Tuesday, April 24, 2012

MAD MEN Partners' Meeting - "Signal 30"

Welcome to the Mad Men Partners' Meeting -- a roundtable discussion of this week's episode from your friendly neighborhood LowBrowMedia savants.
This is a spoiler-heavy zone. You have been warned.

airdate: April 15th, 2012

Jon: DING-DING-DING! Obviously the big moment of the week was the board room duel between two previously unlikely participants, but we'll have plenty on that in a bit. While last week's "Mystery Date" focused on many of the ladies on the show, "Signal 30" was all about the fellas, as many of them flirted with or completely wallowed in their unhappiness and dashed dreams.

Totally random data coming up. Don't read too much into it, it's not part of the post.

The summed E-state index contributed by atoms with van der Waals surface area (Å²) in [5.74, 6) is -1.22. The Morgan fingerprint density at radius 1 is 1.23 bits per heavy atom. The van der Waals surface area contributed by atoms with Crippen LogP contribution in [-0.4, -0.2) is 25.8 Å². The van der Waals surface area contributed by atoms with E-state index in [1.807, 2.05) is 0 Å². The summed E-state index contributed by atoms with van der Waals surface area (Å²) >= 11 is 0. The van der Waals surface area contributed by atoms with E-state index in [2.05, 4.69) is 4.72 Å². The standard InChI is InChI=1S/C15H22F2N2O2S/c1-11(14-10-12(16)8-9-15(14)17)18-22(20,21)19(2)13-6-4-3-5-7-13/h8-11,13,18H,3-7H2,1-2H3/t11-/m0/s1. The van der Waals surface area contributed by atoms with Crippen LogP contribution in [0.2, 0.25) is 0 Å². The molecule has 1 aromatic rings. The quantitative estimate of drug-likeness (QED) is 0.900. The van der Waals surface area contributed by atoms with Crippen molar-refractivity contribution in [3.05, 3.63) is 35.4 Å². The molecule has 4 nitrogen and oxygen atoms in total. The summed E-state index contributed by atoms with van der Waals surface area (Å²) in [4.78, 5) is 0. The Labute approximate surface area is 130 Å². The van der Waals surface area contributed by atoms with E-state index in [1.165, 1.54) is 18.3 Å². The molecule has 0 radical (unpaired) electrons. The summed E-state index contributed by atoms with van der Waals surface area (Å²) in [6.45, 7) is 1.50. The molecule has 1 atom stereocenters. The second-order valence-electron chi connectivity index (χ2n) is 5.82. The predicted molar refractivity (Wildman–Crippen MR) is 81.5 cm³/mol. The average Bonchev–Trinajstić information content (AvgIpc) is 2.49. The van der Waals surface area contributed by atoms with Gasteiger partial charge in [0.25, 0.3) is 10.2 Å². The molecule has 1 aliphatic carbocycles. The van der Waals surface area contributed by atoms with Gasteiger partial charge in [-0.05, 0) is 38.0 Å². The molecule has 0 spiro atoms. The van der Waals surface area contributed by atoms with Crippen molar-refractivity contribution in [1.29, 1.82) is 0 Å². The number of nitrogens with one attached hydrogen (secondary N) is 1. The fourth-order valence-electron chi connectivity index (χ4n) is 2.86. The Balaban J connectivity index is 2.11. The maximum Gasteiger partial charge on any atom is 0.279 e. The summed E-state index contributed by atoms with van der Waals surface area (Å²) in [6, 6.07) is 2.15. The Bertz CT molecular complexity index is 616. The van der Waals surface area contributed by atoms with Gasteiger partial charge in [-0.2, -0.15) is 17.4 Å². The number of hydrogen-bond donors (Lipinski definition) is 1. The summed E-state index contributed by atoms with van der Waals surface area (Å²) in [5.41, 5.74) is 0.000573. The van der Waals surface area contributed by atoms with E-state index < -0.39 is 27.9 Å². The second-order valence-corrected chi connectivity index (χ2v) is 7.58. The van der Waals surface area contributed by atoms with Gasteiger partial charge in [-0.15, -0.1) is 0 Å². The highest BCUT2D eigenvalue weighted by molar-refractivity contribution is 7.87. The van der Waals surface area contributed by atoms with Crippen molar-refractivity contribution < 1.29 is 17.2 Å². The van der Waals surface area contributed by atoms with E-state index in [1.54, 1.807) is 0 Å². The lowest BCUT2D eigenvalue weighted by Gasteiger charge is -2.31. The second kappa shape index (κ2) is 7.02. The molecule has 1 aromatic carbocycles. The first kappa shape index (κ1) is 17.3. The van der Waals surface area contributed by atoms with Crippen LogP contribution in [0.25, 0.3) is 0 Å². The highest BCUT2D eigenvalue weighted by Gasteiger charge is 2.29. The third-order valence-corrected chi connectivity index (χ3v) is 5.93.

The big exception to this was Don who continued to ride high, while also doing his best at being the ultimate party pooper this season. He's reluctantly dragged back to suburbia by Megan and cunning of Trudy (man, did she out-Don Don, or what?) for an evening at the Campbell's abode, home of a lovely piece of furniture also known as the seven-foot stereo. He assumes he's going to hate it, but I'm pretty sure it wasn't as bad as he expected it to be. However, when you literally get to take off your shirt and tie while turning into Superman and receiving an uproarious round of applause when the damsels are safe from disaster, that'll probably exceed some expectations. The kitchen sink Pete previous thought he had fixed exploding into a geyser was the highlight of the party (at least it was for everyone aside from Pete, who was left feeling completely inadequate - but more on that later). The Megan/Don pairing knows no bounds right now, with her constant pushes him to being more outgoing finding success and his deepening contentment with their marriage becoming more obvious. Unlike the rest of his coworkers, his unhappy past seems further behind him than ever, even addressing Pete's inquiries about his forming philandering ways with, "I wouldn't have, if I had what I have now." We've never seen him this emotionally stable before, and because of that, I'm now convinced their relationship will come crashing down by the end of the season (this is a show that opens each week with the image of a man in a suit falling from a skyscraper window after all). It still feels like Don's changed to me, so it may come with a betrayal of some kind on Megan's part, instead of his.